Crafting Tradition

Crafting Tradition

MICHAEL CHIBNIK
Copyright Date: 2003
https://www.jstor.org/stable/10.7560/712478
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  • Book Info
    Crafting Tradition
    Book Description:

    Since the mid-1980s, whimsical, brightly colored wood carvings from the Mexican state of Oaxaca have found their way into gift shops and private homes across the United States and Europe, as Western consumers seek to connect with the authenticity and tradition represented by indigenous folk arts. Ironically, however, the Oaxacan wood carvings are not a traditional folk art. Invented in the mid-twentieth century by non-Indian Mexican artisans for the tourist market, their appeal flows as much from intercultural miscommunication as from their intrinsic artistic merit.

    In this beautifully illustrated book, Michael Chibnik offers the first in-depth look at the international trade in Oaxacan wood carvings, including their history, production, marketing, and cultural representations. Drawing on interviews he conducted in the carving communities and among wholesalers, retailers, and consumers, he follows the entire production and consumption cycle, from the harvesting of copal wood to the final purchase of the finished piece. Along the way, he describes how and why this "invented tradition" has been promoted as a "Zapotec Indian" craft and explores its similarities with other local crafts with longer histories. He also fully discusses the effects on local communities of participating in the global market, concluding that the trade in Oaxacan wood carvings is an almost paradigmatic case study of globalization.

    eISBN: 978-0-292-79775-8
    Subjects: Art & Art History

Table of Contents

  1. Front Matter
    (pp. i-iv)
  2. Table of Contents
    (pp. v-vi)
  3. LIST OF ILLUSTRATIONS
    (pp. vii-x)
  4. PREFACE
    (pp. xi-xvi)
  5. ACKNOWLEDGMENTS
    (pp. xvii-xxii)
  6. CHAPTER ONE INTRODUCTION
    (pp. 1-18)

    On January 1, 1998, Jimmy Carter visited the small Mexican town of San Martín Tilcajete to look at brightly painted wood carvings. The ex-president of the United States was vacationing in the state of Oaxaca with his wife, Roslynn, their four children, six grandchildren, and ten other relatives and friends. The group was accompanied by bodyguards, government officials, and guides on their excursions to the colonial churches, archaeological sites, craft villages, and markets of the Central Valleys of Oaxaca. They stayed in San Martín for half an hour, buying numerous pieces and chatting with artisans.

    The Carters had decided to...

  7. CHAPTER TWO HISTORY OF OAXACAN WOOD CARVING (1940–1985)
    (pp. 19-35)

    I had heard a lot about Manuel Jiménez before I first met him in August 1994. Jiménez was famous among buyers and sellers of Mexican crafts as the oldest and most successful Oaxacan wood-carver. The proud, opinionated maestro held court for visitors most days at his home in Arrazola, where he and two sons sold their colorful frogs, dogs, bears, deer, and rabbits for hundreds of U.S. dollars apiece. Jiménez, born in 1919, had been interviewed many times during his long career (e.g., Barbash 1993: 15–19; Peden 1991:67–69) and obviously was good copy for the journalists he talked...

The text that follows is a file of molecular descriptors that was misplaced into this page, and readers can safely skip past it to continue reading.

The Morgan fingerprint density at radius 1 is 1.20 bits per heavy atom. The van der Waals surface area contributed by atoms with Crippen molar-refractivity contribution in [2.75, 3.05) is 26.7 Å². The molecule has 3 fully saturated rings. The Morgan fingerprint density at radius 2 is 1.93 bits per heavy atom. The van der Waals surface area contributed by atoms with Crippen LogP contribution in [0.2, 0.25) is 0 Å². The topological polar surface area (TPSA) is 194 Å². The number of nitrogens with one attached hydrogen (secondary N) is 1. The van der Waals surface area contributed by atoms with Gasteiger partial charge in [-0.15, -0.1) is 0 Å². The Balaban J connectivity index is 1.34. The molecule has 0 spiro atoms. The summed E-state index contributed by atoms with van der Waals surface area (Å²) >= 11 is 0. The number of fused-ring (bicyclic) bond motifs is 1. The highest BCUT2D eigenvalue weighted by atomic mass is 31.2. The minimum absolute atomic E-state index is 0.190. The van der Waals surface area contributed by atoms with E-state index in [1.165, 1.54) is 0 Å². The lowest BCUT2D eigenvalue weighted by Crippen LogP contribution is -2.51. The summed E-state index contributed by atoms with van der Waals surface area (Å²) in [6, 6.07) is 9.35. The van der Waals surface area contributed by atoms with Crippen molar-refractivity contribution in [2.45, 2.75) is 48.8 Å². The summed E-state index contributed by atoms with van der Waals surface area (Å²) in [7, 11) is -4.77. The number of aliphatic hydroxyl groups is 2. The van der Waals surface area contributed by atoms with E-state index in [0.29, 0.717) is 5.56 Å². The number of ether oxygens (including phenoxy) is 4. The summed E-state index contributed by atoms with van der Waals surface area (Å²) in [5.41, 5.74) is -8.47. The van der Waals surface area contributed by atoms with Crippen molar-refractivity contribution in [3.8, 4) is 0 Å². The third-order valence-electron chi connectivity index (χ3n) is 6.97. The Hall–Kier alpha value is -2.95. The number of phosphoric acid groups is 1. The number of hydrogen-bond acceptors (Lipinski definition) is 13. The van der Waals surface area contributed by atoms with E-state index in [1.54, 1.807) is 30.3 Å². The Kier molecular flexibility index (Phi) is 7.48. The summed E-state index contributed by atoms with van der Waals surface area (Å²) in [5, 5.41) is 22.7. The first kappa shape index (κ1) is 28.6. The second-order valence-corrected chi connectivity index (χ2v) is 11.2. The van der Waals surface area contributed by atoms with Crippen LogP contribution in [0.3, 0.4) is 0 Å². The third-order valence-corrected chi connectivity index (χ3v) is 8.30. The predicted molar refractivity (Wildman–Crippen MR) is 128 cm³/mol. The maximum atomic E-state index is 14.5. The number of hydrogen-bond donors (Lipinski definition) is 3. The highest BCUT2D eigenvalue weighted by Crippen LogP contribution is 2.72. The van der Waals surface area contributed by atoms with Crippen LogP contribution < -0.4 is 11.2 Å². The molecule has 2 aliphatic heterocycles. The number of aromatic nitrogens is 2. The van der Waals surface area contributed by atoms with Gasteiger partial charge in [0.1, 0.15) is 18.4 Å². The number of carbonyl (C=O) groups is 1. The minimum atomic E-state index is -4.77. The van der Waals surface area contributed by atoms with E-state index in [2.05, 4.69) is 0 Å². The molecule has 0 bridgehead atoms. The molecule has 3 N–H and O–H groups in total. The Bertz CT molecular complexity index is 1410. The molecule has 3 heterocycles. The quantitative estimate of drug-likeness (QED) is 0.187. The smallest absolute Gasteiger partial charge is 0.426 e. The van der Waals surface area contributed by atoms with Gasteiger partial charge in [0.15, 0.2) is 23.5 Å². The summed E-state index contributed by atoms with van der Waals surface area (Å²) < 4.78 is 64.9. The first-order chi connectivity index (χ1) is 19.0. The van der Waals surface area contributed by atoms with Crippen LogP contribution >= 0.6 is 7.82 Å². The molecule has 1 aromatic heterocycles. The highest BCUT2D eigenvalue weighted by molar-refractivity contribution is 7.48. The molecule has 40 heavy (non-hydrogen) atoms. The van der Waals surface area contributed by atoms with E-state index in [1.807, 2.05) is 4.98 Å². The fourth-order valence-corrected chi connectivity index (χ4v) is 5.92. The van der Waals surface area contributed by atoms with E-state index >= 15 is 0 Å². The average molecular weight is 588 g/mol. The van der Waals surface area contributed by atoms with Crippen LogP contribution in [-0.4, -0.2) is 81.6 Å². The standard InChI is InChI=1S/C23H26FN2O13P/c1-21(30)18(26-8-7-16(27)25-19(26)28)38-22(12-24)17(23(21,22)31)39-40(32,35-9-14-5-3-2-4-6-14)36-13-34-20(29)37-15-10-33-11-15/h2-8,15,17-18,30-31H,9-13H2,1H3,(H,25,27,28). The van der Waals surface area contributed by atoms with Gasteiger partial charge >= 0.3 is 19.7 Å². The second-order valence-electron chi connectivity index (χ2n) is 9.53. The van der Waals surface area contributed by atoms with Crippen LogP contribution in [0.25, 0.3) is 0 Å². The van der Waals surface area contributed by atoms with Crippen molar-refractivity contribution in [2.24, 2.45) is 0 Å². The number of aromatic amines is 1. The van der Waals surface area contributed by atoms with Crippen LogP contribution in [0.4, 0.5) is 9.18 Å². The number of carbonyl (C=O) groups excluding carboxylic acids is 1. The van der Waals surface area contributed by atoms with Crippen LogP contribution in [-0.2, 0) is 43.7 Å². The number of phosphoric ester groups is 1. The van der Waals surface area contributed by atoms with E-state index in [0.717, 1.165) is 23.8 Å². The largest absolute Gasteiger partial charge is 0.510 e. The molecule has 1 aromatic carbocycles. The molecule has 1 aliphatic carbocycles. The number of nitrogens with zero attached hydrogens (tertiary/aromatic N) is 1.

8. CHAPTER THREE CONTEMPORARY WOOD CARVING
    (pp. 36-59)

    In 1994 a new business called Arte y Tradición opened in an attractive blue and white building in the historic center of Oaxaca. Arte y Tradición included a restaurant, a travel agency, a bookstore, and four or five rooms devoted to various local crafts. One room, called “Fantasía de Madera” (fantasy from wood), was run by Saúl Aragón, a 23-year-old university student who commuted to his shop each day from his home in Arrazola. There were few customers, and Saúl spent most of his time painting carvings and studying for his courses in business and accounting. When Saúl was in...

  9. CHAPTER FOUR WOOD-CARVING COMMUNITIES
    (pp. 60-79)

    Casual visitors to wood-carving communities in the Central Valleys of Oaxaca often encounter scenes of pastoral tranquillity. Farmers slowly lead their ox-teams over corn and bean fields set against wooded hills. Carvers and painters talk quietly as they work on their pieces in outdoor courtyards on sunny days that are neither too hot nor too cool. Goats, chickens, turkeys, donkeys, and pigs cross dirt roads. Even the most oblivious tourists soon find out, however, that Arrazola, San Martín Tilcajete, and La Unión Tejalapan are very much part of the wider world. The artisans listen to rock music on the radio,...

  10. CHAPTER FIVE ECONOMIC STRATEGIES
    (pp. 80-93)

    Residents of Arrazola, San Martín, and La Unión farm, work in the city of Oaxaca, run stores, attend school, and migrate temporarily or permanently to Mexico City and the United States. The production and sale of wood carvings in Arrazola, San Martín Tilcajete, and La Unión Tejalapan therefore must be understood in the context of individual and household economic strategies that involve a mix of activities. The extent to which particular households are willing and able to participate in wood carving depends on their age-sex composition, the goals and skills of individual family members, and the relative profitability and risk...

  11. CHAPTER SIX MAKING WOOD CARVINGS
    (pp. 94-111)

    One day in March 1998 I accompanied three wood-carvers from La Unión on a copal-cutting expedition to some hilly land belonging to the municipio of San Felipe Tejalapan. Because La Unión is an agencia of San Felipe, the artisans—Aguilino García, Gabino Reyes, and Sergio Santos—did not have to ask for permission to cut on these hills, which are used for grazing but not for crops. The carvers chose their wood carefully. Each man gathered three to four branches of medium thickness. Thin branches were rejected because they broke too easily; thick branches were not needed for the artisans’...